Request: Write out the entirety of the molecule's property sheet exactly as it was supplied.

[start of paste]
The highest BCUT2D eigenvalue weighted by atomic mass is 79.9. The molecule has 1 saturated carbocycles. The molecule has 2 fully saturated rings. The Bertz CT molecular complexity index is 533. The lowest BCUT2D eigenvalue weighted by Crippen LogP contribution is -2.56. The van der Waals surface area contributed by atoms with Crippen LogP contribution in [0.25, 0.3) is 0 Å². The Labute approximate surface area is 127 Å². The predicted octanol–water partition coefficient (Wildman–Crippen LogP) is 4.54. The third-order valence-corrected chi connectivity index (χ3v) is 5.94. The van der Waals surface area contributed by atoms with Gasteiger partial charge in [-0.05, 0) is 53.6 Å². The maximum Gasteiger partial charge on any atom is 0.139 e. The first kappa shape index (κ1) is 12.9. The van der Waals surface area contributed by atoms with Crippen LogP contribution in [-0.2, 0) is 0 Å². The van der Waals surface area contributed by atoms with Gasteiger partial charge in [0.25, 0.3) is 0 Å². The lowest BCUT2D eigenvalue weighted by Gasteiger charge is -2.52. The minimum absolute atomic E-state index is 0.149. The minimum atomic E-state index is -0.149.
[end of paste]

The highest BCUT2D eigenvalue weighted by atomic mass is 79.9. The molecule has 1 saturated carbocycles. The molecule has 2 fully saturated rings. The Bertz CT molecular complexity index is 533. The lowest BCUT2D eigenvalue weighted by Crippen LogP contribution is -2.56. The van der Waals surface area contributed by atoms with Crippen LogP contribution in [0.25, 0.3) is 0 Å². The Labute approximate surface area is 127 Å². The predicted octanol–water partition coefficient (Wildman–Crippen LogP) is 4.54. The third-order valence-corrected chi connectivity index (χ3v) is 5.94. The van der Waals surface area contributed by atoms with Gasteiger partial charge in [-0.05, 0) is 53.6 Å². The maximum Gasteiger partial charge on any atom is 0.139 e. The first kappa shape index (κ1) is 12.9. The van der Waals surface area contributed by atoms with Crippen LogP contribution in [-0.2, 0) is 0 Å². The van der Waals surface area contributed by atoms with Gasteiger partial charge in [0.25, 0.3) is 0 Å². The lowest BCUT2D eigenvalue weighted by Gasteiger charge is -2.52. The minimum absolute atomic E-state index is 0.149. The minimum atomic E-state index is -0.149.